What is it that makes successful restaurants tick? This January, Black Box Intelligence (formerly TDn2K) hosted the 21st annual Global Best Practices Conference in Dallas, Texas to honor those in the restaurant community who have gone above and beyond in creating superior workplaces. The 2016 finalists included: BJ’s Restaurants, The Cheesecake Factory, Chili’s Grill & Bar, Dave & Buster’s, Denny’s Restaurants, Eat’n Park, Jason’s Deli, Ninety Nine Restaurants, Panera Bread, Perkins, Raising Cane’s, Red Robin Gourmet Burgers, White Castle, Wisconsin Hospitality (Pizza Hut Franchisee) and Zoës Kitchen.
This year’s winners were: White Castle, Jason’s Deli, Denny’s, Chili’s Bar and Grill, and The Cheesecake Factory (read the full announcement here).
We asked our finalists to share the best practices and attitudes that make their restaurants tick. Here are their top 10 tips:
1. We stopped assuming that the telephone game starting with someone at the very top would be successful going all the way down. Every message we send out from our restaurant support office is going to be confirmed by us visiting the restaurants and talking to the front line. — Jamie Griffin, Vice President of Business Administration at Raising Cane’s
2. Build relationships, listen to your people, and take action in a timely manner. — June Weiss, Vice President of Human Resources at Wisconsin Hospitality Group
3. It’s about engagement at all levels. It’s understanding and listening to what our team members and GMs say and empowering them. What’s important to us is cascading our ideas down to every level. — Chris Shaffery, Regional Vice President of Operations at White Castle
4. We try to keep that small, family, “mom and pop” type of culture. We make sure that when we are growing, we are doing it in a way where we can still stock our stores with good quality people and provide good service for our customers. — Michele Kemplay, Director of Human Resources at Jason’s Deli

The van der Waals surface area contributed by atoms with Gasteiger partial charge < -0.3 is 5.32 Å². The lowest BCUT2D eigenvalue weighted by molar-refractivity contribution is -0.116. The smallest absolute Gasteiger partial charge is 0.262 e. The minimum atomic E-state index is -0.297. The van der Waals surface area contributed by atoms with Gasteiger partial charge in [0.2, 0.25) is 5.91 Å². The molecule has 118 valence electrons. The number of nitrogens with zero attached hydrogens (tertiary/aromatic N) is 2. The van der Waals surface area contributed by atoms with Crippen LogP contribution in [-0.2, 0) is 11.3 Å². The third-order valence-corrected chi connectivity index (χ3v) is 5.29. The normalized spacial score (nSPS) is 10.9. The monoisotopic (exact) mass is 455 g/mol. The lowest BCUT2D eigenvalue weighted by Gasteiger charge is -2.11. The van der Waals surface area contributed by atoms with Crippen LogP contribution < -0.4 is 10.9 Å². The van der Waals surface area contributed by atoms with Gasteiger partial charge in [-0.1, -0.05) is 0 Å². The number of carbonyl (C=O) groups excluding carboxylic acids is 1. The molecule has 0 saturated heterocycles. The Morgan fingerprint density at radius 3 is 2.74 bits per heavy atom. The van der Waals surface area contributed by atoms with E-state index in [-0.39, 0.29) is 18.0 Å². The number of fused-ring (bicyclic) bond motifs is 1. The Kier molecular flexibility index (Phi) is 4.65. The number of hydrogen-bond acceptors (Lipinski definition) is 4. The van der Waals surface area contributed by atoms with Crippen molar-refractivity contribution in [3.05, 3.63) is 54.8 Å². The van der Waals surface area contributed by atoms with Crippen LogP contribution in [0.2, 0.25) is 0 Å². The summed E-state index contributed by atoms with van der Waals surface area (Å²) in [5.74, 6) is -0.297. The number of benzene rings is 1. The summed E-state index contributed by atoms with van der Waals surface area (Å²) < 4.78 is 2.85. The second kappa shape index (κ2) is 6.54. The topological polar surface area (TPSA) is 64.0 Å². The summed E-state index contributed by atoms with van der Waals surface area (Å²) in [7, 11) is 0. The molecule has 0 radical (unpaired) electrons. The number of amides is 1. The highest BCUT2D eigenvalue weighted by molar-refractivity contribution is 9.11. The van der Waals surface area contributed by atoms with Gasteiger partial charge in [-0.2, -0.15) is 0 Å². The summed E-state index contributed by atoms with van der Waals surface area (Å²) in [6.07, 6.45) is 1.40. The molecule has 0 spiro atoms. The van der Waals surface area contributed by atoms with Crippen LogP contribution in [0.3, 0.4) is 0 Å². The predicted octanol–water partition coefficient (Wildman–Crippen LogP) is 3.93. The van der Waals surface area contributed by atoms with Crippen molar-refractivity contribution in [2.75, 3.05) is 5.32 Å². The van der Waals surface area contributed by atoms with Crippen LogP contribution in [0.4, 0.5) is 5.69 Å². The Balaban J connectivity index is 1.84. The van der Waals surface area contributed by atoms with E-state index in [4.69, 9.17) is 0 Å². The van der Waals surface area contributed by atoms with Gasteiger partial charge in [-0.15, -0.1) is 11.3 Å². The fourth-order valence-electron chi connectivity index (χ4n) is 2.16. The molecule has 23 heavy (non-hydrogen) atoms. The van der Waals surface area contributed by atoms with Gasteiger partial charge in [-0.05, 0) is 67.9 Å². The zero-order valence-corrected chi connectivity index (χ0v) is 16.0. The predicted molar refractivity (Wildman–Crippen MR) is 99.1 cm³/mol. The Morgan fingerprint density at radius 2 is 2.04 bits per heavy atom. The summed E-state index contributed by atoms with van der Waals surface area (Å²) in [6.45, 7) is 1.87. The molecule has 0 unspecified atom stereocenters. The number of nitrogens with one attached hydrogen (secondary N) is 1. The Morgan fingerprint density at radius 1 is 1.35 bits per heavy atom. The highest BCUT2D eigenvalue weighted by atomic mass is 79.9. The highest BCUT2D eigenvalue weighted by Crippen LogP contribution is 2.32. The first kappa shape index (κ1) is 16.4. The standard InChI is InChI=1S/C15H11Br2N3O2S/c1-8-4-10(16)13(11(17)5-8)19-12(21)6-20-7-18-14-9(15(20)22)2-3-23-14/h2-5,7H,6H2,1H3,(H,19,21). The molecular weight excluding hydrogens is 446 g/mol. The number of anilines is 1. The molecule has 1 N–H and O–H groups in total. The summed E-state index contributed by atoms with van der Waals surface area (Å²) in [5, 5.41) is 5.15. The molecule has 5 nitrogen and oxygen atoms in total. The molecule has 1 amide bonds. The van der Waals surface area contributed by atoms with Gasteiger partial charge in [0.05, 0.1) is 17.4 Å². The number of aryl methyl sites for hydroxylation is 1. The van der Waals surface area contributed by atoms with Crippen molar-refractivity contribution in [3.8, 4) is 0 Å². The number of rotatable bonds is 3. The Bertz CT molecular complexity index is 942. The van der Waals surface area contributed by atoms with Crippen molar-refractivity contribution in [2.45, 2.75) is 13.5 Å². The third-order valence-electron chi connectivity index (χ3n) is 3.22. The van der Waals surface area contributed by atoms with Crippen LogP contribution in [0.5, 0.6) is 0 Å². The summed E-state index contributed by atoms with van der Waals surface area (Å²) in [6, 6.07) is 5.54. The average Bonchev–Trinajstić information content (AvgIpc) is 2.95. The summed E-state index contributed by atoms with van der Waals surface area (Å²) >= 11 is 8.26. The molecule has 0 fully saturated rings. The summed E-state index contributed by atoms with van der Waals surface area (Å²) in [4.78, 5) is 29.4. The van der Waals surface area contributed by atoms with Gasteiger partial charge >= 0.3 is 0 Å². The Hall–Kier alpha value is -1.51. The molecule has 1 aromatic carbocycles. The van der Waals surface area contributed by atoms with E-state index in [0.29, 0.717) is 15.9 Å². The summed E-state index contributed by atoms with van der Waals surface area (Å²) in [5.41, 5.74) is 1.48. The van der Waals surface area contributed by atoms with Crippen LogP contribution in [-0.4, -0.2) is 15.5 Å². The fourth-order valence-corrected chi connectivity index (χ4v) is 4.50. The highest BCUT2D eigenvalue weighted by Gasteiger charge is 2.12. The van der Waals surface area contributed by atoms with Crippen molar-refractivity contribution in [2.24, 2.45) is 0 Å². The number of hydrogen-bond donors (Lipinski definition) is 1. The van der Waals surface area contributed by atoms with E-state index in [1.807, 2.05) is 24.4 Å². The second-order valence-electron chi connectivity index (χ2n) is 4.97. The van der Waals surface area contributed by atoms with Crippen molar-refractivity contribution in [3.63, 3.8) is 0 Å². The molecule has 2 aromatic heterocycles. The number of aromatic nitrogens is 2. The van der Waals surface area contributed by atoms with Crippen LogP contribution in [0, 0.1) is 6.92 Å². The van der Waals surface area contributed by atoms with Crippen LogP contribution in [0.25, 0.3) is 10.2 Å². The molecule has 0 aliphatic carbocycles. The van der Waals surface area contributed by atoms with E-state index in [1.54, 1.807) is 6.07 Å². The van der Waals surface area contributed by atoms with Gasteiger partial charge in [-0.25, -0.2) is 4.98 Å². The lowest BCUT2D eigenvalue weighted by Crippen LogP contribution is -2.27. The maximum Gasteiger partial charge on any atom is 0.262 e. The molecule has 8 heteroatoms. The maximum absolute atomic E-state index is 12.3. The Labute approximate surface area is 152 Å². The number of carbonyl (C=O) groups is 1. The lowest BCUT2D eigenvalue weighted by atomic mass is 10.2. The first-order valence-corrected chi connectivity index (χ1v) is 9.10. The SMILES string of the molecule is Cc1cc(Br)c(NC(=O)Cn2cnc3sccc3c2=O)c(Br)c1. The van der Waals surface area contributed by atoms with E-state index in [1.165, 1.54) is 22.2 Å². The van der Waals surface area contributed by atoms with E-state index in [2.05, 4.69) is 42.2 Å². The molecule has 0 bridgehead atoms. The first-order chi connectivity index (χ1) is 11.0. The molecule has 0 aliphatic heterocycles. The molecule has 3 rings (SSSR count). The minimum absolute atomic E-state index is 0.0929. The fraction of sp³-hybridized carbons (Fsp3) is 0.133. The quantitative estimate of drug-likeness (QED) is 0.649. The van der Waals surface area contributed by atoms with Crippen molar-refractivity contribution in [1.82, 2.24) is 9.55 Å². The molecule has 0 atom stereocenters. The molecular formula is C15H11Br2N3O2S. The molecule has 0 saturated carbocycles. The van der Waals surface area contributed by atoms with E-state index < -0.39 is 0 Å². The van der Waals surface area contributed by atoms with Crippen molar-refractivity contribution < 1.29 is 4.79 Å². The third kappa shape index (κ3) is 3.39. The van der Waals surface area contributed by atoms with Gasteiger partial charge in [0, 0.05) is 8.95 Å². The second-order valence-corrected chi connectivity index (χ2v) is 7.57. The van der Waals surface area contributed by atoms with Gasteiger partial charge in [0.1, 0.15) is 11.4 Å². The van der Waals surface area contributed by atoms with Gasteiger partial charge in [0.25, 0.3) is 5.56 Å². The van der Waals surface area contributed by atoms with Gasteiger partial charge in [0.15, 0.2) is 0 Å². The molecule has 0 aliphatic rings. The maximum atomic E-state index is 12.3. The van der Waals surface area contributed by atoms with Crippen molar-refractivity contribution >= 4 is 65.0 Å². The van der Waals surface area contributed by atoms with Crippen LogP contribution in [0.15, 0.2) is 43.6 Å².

5. It’s about hiring the right person to start with. Great organizations come from great people. The minute you sacrifice that is the minute everything starts to change. — Larry Kelley, Vice President of Human Resources at Zoës Kitchen
6. At Panera, maintaining the culture is something we think about on a regular basis. We ensure our associates get the training, proper follow-up and time and attention they need in the first 90 days. — Liz Dunlap, Senior Vice President and Chief People Officer at Panera Bread
7. You always have to be relatable to your team members, no matter where they are. If you’re above any job, you’ve lost touch and you’ve lost relevance. — John Miller, President and CEO at Denny’s
8. The more we lean into our purpose as an organization, the stronger our culture gets. — Kelli Valade, Executive Vice President and Chief Operating Officer at Chili’s Bar and Grill
9. You must identify what has made you successful and continue to reinforce those things. At Cheesecake, it’s all about execution, it’s all about details, and it’s all about how we make people feel special. — Dina Barmasse, Senior Vice President of Human Resources at The Cheesecake Factory
10. One thing that’s consistent is change. You have to change. There’s no standing still on the battlefield, because if you do, everyone passes you by. The one thing that doesn’t change is where we get our information from, which is the field. — Ame Hull, Senior Vice President of Talent and Operations at BJ’s Restaurants
Congratulations to all of our nominees and winners!